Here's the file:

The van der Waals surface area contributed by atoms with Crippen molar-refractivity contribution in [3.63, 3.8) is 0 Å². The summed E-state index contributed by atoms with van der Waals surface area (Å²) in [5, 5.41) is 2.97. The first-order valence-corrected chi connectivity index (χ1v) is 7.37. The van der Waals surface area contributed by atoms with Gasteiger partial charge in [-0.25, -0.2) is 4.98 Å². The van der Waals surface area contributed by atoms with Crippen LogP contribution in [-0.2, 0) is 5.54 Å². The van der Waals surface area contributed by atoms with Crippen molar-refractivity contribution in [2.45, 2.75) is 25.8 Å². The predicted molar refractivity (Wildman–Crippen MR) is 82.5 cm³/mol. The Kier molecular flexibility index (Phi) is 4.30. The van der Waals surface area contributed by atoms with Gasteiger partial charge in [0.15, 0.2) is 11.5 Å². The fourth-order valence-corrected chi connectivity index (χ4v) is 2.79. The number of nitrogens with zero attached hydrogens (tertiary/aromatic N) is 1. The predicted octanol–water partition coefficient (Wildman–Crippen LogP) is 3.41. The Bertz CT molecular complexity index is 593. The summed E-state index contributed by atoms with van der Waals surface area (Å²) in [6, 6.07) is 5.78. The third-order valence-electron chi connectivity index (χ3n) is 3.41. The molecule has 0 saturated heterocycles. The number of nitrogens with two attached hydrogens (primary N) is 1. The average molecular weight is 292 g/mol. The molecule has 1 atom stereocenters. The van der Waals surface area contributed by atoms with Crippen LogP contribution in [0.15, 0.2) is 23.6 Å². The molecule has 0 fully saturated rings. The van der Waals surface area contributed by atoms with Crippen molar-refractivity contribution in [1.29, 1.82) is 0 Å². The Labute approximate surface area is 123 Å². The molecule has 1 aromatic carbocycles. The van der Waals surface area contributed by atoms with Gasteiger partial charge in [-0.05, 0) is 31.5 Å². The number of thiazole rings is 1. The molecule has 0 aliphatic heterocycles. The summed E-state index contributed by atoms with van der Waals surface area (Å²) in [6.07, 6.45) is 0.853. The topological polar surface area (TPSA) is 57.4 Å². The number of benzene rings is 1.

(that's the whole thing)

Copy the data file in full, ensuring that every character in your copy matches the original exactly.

The van der Waals surface area contributed by atoms with Crippen molar-refractivity contribution in [3.63, 3.8) is 0 Å². The summed E-state index contributed by atoms with van der Waals surface area (Å²) in [5, 5.41) is 2.97. The first-order valence-corrected chi connectivity index (χ1v) is 7.37. The van der Waals surface area contributed by atoms with Gasteiger partial charge in [-0.25, -0.2) is 4.98 Å². The van der Waals surface area contributed by atoms with Crippen LogP contribution in [-0.2, 0) is 5.54 Å². The van der Waals surface area contributed by atoms with Crippen molar-refractivity contribution in [2.45, 2.75) is 25.8 Å². The predicted molar refractivity (Wildman–Crippen MR) is 82.5 cm³/mol. The Kier molecular flexibility index (Phi) is 4.30. The van der Waals surface area contributed by atoms with Gasteiger partial charge in [0.15, 0.2) is 11.5 Å². The fourth-order valence-corrected chi connectivity index (χ4v) is 2.79. The number of nitrogens with zero attached hydrogens (tertiary/aromatic N) is 1. The predicted octanol–water partition coefficient (Wildman–Crippen LogP) is 3.41. The Bertz CT molecular complexity index is 593. The summed E-state index contributed by atoms with van der Waals surface area (Å²) in [6, 6.07) is 5.78. The third-order valence-electron chi connectivity index (χ3n) is 3.41. The molecule has 0 saturated heterocycles. The number of nitrogens with two attached hydrogens (primary N) is 1. The average molecular weight is 292 g/mol. The molecule has 1 atom stereocenters. The van der Waals surface area contributed by atoms with Crippen LogP contribution in [0.15, 0.2) is 23.6 Å². The molecule has 0 fully saturated rings. The van der Waals surface area contributed by atoms with Crippen molar-refractivity contribution in [1.29, 1.82) is 0 Å². The Labute approximate surface area is 123 Å². The molecule has 1 aromatic carbocycles. The van der Waals surface area contributed by atoms with Gasteiger partial charge in [-0.05, 0) is 31.5 Å². The number of thiazole rings is 1. The molecule has 0 aliphatic heterocycles. The summed E-state index contributed by atoms with van der Waals surface area (Å²) in [6.07, 6.45) is 0.853. The topological polar surface area (TPSA) is 57.4 Å². The number of benzene rings is 1.